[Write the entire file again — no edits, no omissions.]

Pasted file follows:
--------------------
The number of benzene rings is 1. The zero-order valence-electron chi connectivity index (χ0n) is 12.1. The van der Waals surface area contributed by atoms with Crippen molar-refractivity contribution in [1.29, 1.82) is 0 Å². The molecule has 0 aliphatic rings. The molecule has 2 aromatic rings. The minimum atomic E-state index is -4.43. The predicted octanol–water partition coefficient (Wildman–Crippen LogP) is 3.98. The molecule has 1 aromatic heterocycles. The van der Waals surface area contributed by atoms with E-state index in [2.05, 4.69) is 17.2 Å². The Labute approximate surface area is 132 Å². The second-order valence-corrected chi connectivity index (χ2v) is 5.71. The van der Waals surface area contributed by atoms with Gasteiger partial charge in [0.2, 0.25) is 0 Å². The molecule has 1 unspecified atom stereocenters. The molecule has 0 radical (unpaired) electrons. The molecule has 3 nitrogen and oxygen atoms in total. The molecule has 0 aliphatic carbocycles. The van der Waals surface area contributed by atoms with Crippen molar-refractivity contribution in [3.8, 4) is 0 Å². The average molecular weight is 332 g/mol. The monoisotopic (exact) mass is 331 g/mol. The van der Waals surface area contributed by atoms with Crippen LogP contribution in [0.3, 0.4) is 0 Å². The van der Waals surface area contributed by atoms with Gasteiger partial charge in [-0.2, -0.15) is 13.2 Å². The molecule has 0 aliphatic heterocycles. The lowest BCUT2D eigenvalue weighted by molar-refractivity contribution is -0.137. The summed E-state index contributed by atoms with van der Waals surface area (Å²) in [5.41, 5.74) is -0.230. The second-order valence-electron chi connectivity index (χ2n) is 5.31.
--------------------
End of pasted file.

The number of benzene rings is 1. The zero-order valence-electron chi connectivity index (χ0n) is 12.1. The van der Waals surface area contributed by atoms with Crippen molar-refractivity contribution in [1.29, 1.82) is 0 Å². The molecule has 0 aliphatic rings. The molecule has 2 aromatic rings. The minimum atomic E-state index is -4.43. The predicted octanol–water partition coefficient (Wildman–Crippen LogP) is 3.98. The molecule has 1 aromatic heterocycles. The van der Waals surface area contributed by atoms with E-state index in [2.05, 4.69) is 17.2 Å². The Labute approximate surface area is 132 Å². The second-order valence-corrected chi connectivity index (χ2v) is 5.71. The van der Waals surface area contributed by atoms with Gasteiger partial charge in [0.2, 0.25) is 0 Å². The molecule has 1 unspecified atom stereocenters. The molecule has 0 radical (unpaired) electrons. The molecule has 3 nitrogen and oxygen atoms in total. The molecule has 0 aliphatic carbocycles. The van der Waals surface area contributed by atoms with Crippen molar-refractivity contribution in [3.8, 4) is 0 Å². The average molecular weight is 332 g/mol. The monoisotopic (exact) mass is 331 g/mol. The van der Waals surface area contributed by atoms with Crippen LogP contribution in [0.3, 0.4) is 0 Å². The van der Waals surface area contributed by atoms with Gasteiger partial charge in [-0.2, -0.15) is 13.2 Å². The molecule has 0 aliphatic heterocycles. The lowest BCUT2D eigenvalue weighted by molar-refractivity contribution is -0.137. The summed E-state index contributed by atoms with van der Waals surface area (Å²) in [5.41, 5.74) is -0.230. The second-order valence-electron chi connectivity index (χ2n) is 5.31.